Mali: Algerian AQIM leader killed by French army

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The French army killed a senior Algerian member of the Al Qaeda in the Islamic Maghreb (AQIM) jihadist group at the end of February in northern Mali, where he was the "financial and logistical coordinator", the army announced on Monday, while it is conducting a parallel withdrawal of French forces from the country.

"On the night of 25-26 February, the (French anti-jihadist) Barkhane force carried out an operation targeting a senior AQIM official about 100km north of Timbuktu in Mali. This operation led to the neutralisation of the Algerian jihadist Yahia Djouadi, alias Abou Ammar al Jazairi," a statement said.

After being located and identified in an area known to be a refuge for groups belonging to AQIM and the Group for the Support of Islam and Muslims (GSIM), affiliated to the al-Qaeda nebula, "he was neutralised by a ground operation, supported by a Tiger reconnaissance and attack helicopter and two French drones," the statement said.

"Its neutralisation is a new and significant tactical success for the Barkhane force, which remains determined to continue the fight against armed terrorist groups, with its Sahelian, European and North American allies", despite the ongoing withdrawal of the 2,400 French troops stationed in Mali out of a total of 4,600 in the Sahel, the staff commented.

This elimination of a "historical actor in the expansion of al-Qaeda and jihadist terrorism in West Africa" also "weakens once again the Qaeda governance and deprives the GSIM led by Iyad ag Ghali of a major relay in northern Mali and in the Timbuktu area in particular," the French armies said.

Yahia Djouadi, who joined the Algerian Armed Islamic Group (GIA) in 1994 and then the Islamist Group for Preaching and Combat (GSPC), was a military adviser to the historic AQIM emir Abdelmalek Droukdal, who was neutralised by the French army in June 2020, according to the French military.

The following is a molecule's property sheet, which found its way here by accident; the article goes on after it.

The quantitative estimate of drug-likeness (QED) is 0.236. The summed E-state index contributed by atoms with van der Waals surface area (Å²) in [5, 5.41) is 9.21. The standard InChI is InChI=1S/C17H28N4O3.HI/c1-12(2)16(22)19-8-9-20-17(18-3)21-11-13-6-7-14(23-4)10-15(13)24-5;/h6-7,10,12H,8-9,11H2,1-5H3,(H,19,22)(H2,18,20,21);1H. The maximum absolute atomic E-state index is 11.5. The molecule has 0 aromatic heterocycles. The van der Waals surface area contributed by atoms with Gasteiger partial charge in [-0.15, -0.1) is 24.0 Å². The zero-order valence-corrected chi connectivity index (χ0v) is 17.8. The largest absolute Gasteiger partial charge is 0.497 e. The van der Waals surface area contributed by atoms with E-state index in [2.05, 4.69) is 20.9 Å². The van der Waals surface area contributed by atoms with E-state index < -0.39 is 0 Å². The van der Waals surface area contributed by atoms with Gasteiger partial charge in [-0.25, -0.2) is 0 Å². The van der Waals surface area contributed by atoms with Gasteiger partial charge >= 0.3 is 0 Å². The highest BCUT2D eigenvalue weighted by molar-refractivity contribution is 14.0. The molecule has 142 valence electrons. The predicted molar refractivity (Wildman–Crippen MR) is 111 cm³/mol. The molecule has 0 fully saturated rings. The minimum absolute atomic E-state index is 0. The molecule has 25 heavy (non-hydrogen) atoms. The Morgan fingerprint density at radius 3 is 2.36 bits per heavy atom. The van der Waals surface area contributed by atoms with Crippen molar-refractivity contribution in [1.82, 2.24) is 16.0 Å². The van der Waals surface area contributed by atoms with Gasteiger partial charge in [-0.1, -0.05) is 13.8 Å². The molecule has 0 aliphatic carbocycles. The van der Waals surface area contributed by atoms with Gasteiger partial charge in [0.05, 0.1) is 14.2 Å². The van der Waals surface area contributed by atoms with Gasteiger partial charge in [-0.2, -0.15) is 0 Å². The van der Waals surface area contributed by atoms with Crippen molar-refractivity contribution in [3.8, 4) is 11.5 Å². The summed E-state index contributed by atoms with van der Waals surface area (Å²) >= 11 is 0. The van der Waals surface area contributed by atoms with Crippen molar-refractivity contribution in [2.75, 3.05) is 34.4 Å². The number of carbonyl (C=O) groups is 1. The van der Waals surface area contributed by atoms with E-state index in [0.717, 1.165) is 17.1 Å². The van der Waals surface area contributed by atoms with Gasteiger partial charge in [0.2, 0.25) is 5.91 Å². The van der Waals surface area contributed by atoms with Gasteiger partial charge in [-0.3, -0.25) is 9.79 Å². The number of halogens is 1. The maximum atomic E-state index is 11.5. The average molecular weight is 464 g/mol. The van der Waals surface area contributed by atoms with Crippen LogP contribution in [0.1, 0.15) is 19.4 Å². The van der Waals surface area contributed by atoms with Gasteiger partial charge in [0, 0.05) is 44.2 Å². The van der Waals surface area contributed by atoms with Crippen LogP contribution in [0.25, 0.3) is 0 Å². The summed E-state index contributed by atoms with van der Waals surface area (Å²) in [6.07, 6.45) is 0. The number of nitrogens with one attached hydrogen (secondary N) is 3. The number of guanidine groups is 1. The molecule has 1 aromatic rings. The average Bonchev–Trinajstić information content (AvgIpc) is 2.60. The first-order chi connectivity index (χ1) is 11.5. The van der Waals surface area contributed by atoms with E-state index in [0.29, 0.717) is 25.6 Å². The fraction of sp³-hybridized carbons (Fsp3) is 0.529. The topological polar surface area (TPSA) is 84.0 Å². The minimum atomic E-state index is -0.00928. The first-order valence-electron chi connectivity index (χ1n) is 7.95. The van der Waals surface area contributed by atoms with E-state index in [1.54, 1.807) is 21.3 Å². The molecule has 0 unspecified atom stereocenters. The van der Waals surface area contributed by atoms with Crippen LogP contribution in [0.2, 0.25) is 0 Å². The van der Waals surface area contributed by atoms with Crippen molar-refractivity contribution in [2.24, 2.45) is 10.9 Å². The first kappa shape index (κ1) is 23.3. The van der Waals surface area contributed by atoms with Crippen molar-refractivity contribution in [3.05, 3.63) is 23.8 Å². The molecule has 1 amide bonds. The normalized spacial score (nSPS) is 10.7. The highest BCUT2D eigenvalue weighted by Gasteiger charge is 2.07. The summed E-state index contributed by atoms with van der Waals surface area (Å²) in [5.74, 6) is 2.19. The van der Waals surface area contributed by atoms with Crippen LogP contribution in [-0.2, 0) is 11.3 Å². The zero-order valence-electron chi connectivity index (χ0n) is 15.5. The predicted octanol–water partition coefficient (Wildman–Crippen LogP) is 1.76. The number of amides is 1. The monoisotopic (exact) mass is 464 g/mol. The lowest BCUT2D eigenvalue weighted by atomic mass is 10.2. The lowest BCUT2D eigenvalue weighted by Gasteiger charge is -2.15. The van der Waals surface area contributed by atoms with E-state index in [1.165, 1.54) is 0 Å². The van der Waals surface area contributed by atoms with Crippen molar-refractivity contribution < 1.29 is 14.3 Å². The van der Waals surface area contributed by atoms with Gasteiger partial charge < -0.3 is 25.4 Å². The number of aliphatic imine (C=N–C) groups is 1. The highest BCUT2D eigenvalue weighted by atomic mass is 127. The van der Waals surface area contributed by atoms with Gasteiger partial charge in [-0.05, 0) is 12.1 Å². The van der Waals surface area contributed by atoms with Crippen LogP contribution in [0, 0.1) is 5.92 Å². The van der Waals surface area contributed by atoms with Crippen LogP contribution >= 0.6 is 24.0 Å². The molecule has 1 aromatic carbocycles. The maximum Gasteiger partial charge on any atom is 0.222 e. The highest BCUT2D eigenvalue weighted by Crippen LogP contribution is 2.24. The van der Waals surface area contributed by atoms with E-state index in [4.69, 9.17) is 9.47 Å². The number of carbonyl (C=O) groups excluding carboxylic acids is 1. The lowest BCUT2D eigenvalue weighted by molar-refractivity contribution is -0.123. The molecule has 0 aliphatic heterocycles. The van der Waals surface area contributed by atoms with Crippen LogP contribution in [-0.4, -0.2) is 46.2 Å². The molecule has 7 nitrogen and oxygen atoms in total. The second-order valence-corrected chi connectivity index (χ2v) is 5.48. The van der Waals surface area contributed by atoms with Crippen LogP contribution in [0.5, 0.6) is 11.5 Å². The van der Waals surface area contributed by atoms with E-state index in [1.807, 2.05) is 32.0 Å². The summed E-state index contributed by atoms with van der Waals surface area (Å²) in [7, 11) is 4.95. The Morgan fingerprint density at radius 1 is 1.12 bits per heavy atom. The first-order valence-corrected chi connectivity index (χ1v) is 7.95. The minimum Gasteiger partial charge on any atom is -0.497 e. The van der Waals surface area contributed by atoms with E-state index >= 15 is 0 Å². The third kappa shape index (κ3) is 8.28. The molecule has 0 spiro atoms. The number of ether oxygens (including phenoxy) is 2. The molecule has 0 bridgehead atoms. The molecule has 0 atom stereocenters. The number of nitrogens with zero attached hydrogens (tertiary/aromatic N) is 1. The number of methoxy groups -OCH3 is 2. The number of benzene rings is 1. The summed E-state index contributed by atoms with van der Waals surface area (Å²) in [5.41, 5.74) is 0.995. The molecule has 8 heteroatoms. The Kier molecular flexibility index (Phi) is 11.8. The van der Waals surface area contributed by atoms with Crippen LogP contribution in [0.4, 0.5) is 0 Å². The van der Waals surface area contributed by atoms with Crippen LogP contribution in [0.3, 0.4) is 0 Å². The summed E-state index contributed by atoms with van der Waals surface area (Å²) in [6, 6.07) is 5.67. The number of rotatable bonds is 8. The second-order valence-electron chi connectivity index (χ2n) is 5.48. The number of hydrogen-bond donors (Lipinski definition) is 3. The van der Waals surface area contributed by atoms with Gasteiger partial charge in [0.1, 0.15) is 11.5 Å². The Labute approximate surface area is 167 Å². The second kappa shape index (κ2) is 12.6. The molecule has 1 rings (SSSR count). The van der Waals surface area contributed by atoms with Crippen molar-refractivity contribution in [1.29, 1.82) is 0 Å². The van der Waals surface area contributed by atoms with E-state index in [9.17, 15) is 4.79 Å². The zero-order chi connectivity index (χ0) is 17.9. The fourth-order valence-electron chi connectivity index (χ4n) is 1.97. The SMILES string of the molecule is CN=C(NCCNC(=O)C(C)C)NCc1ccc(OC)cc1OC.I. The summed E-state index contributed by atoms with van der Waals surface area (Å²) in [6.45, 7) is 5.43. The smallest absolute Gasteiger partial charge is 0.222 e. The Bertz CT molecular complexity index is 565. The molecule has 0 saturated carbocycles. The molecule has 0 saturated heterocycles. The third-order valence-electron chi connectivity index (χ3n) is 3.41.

Appointed emir of the southern region of AQIM in 2007, then of AQIM in Libya in 2015, he moved to Mali in 2019, and "settled in the Timbuktu area, where he supported the structuring and coordinated the supply of materials to the high command of the GSIM and AQIM. He also acts as financial and logistical coordinator for the group," according to the statement.

The announcement comes as France and its European partners have just announced their military withdrawal from Mali, citing "multiple obstructions" by the Malian junta that took power in two coups in 2020 and 2021. In recent months, many reinforcements have arrived in Mali, presented by the Malian authorities as Russian instructors and by the West as mercenaries.

France, which has been present in Mali since 2013, has given itself six months to withdraw its forces from the country while continuing its targeted hunt for the main jihadist leaders. The disengagement of its troops, the equipment deployed, including hundreds of armoured vehicles, and the dismantling of bases represent a titanic logistical challenge in a deteriorating security context.

The withdrawal "is going well", the spokesman for the French general staff, Colonel Pascal Ianni, said on Monday, stressing that "150 containers left the Malian theatre last week". Paris and its partners have however assured that they want to "remain committed to the Sahel region" and "extend their support to neighbouring countries in the Gulf of Guinea and West Africa", where local franchises of al-Qaeda and the Islamic State group (EI) threaten to spread.

Despite tactical victories in Mali, the terrain has never been truly reclaimed by the state. And the violence that started in the north in 2012 has spread to the centre and then to neighbouring Burkina Faso and Niger, leaving thousands of civilians and soldiers dead and hundreds of thousands displaced.

On Friday, a jihadist attack on a Malian army camp in the centre of the country left 27 people dead, according to an official report, and at least double that number according to several French military sources.

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